again, I'd pray to God to be in his section. Fred
1st Lt.- Bob Hackett outside the Sharks tent 1971 at Quang Tri during Lam Son 719
outside the Shark tent at Quang Tri 1971. Bob says, "You'll notice some of these
Quang Tri photos
are sunny... but, common during our stay there was terrential down-pour.
The water is up to the
level of the walkway here. Probably 5 inches deep. If you took a right
turn out of the tent...you
would be heading for the latrines and there were no walkways there." Bob
"Photo of Fred Thompson
and Terry Hayes outside the Shark tent. Terry's trying to get an action shot
of the dog (no not Fat
Albert). This was a rare down day during Lam Son 719." Bob
"An aerial view of a tank
near Laos (1971) that is disabled. Hope it wasn't one of ours. Anybody
<<<<< Webmaster note: In October 2002 I got the following explanation about this vehicle from a
visitor to the website. His complete message is included here (thanks Doug): Hi Jim... I just had
occasion to review some pics on your very nicely done website, and have some info for you on
that disabled tank in Bob Hackett's 1971 photos (the caption asks for any information about who's
this might be)... I wasn't on that operation, but was in-country in '71-'72 and I was an 11D (armor
recon) up north and 11E (armor crewman, down
south), a fancy way of saying I'm an
experienced combat tanker and scout. I can identify that vehicle as an M41 Walker Bulldog
(commonly operated by the ARVN) and can discern that it is the victim of an anti-vehicular mine,
evidenced by the separated track and, more tellingly, the loss of the front left road wheel. A log can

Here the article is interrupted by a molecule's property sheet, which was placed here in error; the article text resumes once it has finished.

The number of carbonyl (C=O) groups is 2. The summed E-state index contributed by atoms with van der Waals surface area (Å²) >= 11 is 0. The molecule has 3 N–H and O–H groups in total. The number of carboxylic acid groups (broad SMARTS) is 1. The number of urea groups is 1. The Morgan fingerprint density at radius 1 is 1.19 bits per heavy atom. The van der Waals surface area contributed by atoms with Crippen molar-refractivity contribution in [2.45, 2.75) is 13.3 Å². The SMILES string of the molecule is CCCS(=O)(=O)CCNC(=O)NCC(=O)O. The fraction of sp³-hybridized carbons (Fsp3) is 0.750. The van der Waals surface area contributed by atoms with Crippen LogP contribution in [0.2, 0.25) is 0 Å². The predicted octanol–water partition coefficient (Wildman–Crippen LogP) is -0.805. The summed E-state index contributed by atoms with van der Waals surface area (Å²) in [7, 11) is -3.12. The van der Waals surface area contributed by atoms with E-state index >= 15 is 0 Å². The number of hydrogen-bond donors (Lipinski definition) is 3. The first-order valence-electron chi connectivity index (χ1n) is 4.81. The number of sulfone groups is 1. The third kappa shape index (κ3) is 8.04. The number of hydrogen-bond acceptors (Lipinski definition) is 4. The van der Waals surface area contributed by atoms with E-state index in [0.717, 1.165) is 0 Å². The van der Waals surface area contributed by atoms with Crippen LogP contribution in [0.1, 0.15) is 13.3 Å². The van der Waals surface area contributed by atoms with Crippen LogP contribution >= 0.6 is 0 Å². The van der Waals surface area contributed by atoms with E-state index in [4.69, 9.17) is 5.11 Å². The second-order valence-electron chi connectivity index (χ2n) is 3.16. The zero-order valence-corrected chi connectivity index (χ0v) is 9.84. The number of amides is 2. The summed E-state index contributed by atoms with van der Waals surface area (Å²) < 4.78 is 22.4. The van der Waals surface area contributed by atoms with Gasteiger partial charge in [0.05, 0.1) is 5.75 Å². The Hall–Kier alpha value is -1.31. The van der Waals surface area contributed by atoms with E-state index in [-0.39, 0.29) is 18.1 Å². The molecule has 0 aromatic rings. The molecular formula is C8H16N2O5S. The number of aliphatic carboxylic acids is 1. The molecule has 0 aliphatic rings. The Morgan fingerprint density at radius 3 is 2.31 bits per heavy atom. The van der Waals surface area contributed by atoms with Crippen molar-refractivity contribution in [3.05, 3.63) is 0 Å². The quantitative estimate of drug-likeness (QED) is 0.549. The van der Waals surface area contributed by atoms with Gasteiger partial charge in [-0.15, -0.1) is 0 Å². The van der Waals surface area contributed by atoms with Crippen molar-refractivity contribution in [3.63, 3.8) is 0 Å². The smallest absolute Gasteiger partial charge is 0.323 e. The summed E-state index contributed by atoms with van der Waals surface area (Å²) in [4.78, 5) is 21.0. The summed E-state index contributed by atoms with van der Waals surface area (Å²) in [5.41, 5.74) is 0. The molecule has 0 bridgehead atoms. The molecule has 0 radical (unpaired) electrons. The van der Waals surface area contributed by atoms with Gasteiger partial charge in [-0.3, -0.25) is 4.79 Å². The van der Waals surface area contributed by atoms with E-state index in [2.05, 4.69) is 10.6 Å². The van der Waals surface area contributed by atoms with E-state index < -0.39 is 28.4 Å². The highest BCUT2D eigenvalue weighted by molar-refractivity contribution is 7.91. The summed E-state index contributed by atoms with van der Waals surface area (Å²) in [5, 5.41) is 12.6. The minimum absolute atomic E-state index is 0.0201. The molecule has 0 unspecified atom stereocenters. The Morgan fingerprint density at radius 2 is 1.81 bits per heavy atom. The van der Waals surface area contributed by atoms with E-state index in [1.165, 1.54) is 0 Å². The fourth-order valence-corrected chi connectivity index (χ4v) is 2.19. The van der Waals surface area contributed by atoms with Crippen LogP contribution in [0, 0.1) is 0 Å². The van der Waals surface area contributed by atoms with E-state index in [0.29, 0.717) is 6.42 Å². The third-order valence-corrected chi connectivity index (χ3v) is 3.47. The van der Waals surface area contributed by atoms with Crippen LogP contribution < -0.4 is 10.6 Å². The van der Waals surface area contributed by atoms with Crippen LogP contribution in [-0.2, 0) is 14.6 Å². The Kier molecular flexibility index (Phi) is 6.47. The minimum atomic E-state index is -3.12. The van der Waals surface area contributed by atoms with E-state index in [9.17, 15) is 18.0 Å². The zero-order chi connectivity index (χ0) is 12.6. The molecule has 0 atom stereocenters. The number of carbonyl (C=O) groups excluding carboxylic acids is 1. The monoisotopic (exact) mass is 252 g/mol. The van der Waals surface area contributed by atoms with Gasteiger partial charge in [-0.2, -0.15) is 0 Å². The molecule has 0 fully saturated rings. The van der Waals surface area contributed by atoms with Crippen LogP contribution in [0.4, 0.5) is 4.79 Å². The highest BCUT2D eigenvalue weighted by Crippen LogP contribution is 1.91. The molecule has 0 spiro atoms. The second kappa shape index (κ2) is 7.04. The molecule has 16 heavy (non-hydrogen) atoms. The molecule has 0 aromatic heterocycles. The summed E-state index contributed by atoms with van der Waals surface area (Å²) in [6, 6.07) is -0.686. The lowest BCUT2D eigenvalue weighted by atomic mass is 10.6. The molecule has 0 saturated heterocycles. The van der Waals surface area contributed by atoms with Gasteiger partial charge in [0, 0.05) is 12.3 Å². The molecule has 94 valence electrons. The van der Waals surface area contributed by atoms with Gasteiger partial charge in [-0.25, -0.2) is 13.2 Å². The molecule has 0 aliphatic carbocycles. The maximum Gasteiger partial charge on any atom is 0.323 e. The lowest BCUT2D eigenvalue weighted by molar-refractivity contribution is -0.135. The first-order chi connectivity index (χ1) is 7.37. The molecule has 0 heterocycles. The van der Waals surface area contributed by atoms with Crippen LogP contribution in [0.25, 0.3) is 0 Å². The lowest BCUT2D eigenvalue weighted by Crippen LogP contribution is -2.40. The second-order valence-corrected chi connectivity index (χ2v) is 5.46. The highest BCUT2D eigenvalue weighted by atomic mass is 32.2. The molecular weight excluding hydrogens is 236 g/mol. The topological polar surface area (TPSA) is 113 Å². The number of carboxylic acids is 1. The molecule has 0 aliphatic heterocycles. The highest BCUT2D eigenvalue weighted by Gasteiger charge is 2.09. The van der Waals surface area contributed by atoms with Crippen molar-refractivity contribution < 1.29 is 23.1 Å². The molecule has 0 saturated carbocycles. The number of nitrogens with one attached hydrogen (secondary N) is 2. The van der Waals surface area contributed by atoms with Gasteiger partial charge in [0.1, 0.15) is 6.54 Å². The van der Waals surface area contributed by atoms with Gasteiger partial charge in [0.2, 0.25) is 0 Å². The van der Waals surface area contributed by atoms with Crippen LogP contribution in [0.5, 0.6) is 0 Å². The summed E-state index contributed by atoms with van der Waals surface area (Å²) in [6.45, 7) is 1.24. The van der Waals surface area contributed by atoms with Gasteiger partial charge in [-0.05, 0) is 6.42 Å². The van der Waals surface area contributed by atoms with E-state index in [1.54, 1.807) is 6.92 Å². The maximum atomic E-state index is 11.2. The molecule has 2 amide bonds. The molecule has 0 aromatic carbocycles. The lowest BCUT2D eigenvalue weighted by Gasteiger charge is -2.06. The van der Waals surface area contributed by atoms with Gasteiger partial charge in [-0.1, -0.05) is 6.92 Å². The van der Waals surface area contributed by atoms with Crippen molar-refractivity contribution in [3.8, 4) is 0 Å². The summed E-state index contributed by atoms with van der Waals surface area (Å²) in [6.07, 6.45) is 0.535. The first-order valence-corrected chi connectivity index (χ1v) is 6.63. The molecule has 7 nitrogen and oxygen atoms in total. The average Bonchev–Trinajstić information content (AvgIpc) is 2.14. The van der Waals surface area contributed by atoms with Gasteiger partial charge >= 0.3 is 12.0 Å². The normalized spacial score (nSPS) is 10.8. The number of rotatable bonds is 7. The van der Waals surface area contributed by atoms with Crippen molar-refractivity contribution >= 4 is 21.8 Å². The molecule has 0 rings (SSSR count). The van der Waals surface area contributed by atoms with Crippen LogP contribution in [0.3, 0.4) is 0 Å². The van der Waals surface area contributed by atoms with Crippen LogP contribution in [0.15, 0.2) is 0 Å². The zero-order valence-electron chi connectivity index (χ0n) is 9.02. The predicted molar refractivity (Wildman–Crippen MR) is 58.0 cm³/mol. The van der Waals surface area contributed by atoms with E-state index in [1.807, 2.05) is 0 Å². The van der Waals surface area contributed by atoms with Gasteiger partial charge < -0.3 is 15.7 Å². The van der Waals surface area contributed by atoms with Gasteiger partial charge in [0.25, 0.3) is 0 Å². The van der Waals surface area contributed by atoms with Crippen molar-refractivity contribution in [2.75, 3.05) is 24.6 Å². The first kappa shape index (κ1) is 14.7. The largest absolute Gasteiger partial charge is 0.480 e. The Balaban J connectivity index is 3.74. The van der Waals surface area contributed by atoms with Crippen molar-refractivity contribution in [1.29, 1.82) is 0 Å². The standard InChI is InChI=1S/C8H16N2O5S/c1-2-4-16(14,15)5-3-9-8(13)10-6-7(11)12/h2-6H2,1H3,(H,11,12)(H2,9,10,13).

be seen at the rear under the vehicle as well as some welding gear (an oxy-acetylene tank). I have
a lot of experience with this kind of battle damage as a former tank commander with G Troop, 2/11th
ACR when I was later down in III Corps. To the best of my knowledge, no U.S. troop would have
been operating M41's in RVN (we liked 'em heavier...M48's or light armored cav, like mine...M113's
and M551 Sheridans). Just thought you'd like to know. Check out my stuff on the Vietnam Helicopter
Pilots Association virtual museum at
and elsewhere on that site, like '17th Cav'
(both 2nd Sqdn. & D Troop), 'Weapons', and all over. Also, my vehicle on
and you'll see what I mean.
Oh yeah...and Welcome Home! Doug Kibbey, 11D20, D trp.,2/17th Cav., 101 Abn.-'71 & M113 ACAV
Cmdr. of G71, G Troop, 2/11th ACR-'72
"Here's Shark Pilots Fred Thompson and Cpt. Rick
Gregore at Chu Lai in '71. This is basically
what Fred (on cot) did best his whole tour (kidding of
"And here's the Privy at Chu Lai. Unfortunately, they were located of just upwind of
hootch. You tend to forget all the luxuries we had during our little trip to SE Asia.
you can see Rick and Fred seemed to be content sunbathing near here in the previous photo."
"This was my bunk at Chu Lai Spring 1971. Pretty stylish at the time." Bob
Bob at the
side of Shark Gunship #540 in late '70. This gunship was originally called the
(with the Skull and Cross Bones painted on the access panel).
Rare early 1971
b&w photo by Fred Thompson depicts aircraft #470 "Charlie Tuna." Fred says, "At
we were socked in by fog at Khe Sahn. The pilot players from Lt. to Rt. are: Platoon Sergeant
Jim Skelly, Bennie Holmes, Cliff Stern (of 2nd Platoon ), Bob Hackett and WO Bob
had recently arrived from down south."
Photo by Fred Thompson. "The date was probably
March 5th or 6th and apart from the Witchdoctor
& Bishop crew recoveries, Jimmy Lee Souders
on the left and Lt. Bob Hackett had plenty to celebrate
about...Jim survived flying with Bruce
Marshall and Bob had survived flying with me (Fred)."
"Jim Souder relaxing
at Chu Lai in Fred's bed. He was probably Captain by then. We both were
promoted to Captain
at Chu Lai. Guess who's waiting in the chair on the left waiting his turn
to get into the bed/sun?"
This photo by Fred Thompson shows an exhausted evening in the Duc Pho Sharks
hootch Nov/Dec 1970.
l-r: Bob Hackett, Dennis McCabe (reading), Jarvis "Sugar Bear" Gambrill
and Greg Manuel.
Fred points out how red Bob's eyes are, if you enlarge the photo. "In December